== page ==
Have you ever used Mercurius Corrosivus? Yes No
Below are the main rubriks (i.e strongest indications or symptoms) of Mercurius Corrosivus in traditional homeopathic usage, not approved by the FDA.
Most persistent and terrible tenesmus before, during and after stool; stool scanty, mucus tinged with blood.
Tenesmus of the bladder and rectum at the same time; urine passed in drops with much pain.
Throat intensely inflamed, swollen, burning, with swollen gums, which bleed easily.
While we are on the subject of Merc Viv mercury we may as well notice the various combinations of the drug. Mercurius Solubilis Mercurius solubilis and vivus are so nearly alike that with the same indications some use one and some the other preparation. It is claimed by some that the vivus is better adapted to men and solubilis to women. I have not observed it, but do think that the solubilis works better in skin troubles. Of Merc Viv Mercurius corrosivus we have to say that it leads all other remedies for tenesmus of the rectum. This tenesmus is incessant. Stool does not relieve it, and this is what decides between it and Nux Vomica Nux vomica in dysentery. It has also severe tenesmus of the bladder, and may here vie with Cantharis Cantharis, Capsicum Annuum Capsicum and Nux Vomica Nux vomica, especially in dysentery.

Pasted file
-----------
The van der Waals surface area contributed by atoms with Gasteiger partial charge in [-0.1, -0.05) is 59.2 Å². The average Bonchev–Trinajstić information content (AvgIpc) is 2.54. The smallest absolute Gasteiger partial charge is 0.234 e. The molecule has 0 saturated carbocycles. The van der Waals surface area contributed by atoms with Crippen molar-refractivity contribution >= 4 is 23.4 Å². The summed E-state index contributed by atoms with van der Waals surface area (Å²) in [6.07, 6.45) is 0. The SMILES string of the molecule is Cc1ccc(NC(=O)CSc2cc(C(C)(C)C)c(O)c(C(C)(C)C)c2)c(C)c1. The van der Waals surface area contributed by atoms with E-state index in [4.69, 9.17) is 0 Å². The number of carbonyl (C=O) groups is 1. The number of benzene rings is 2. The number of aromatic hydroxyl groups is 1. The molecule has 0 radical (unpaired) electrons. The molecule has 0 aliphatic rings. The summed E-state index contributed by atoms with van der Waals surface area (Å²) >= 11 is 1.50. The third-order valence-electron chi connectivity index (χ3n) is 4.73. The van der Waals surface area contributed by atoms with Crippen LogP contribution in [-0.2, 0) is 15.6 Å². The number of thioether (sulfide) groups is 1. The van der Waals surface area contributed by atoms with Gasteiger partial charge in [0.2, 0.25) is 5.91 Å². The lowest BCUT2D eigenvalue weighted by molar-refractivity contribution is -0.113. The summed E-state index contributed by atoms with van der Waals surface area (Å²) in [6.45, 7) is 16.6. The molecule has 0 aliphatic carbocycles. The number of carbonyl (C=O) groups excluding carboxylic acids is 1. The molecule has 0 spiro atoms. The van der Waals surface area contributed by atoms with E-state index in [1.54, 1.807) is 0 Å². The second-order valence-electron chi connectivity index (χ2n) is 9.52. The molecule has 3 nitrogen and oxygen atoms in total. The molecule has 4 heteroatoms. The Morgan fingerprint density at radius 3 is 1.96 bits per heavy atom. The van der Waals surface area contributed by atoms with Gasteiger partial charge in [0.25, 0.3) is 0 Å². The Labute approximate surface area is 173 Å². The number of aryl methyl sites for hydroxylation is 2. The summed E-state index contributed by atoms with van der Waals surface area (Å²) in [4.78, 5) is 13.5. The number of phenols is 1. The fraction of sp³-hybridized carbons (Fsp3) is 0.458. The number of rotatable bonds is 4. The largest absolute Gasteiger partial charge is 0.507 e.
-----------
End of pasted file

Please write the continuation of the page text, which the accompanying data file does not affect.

Other symptoms must decide the choice.
Mercurius Corrosivus severe tenesmus may begin in the rectum and extend to the bladder or vice versa.
It is a very efficient remedy in gonorrhoea, in the second stage, when the greenish discharge has set in and the burning and tenesmus continues. It seems to have gained some reputation in Bright's disease. I have no experience with it here, but would expect it to do good if it were indicated.
It seems, according to the testimony of others, to be a useful remedy for catarrhal affections of the eyes and nose. Here also I have no testimony to offer, but would not cast doubt upon it for that reason. I do not desire to place my own experience ahead of that of others. We are co-laborers. Let each add to the general store of medical knowledge, that all may draw freely from it as occasion demands.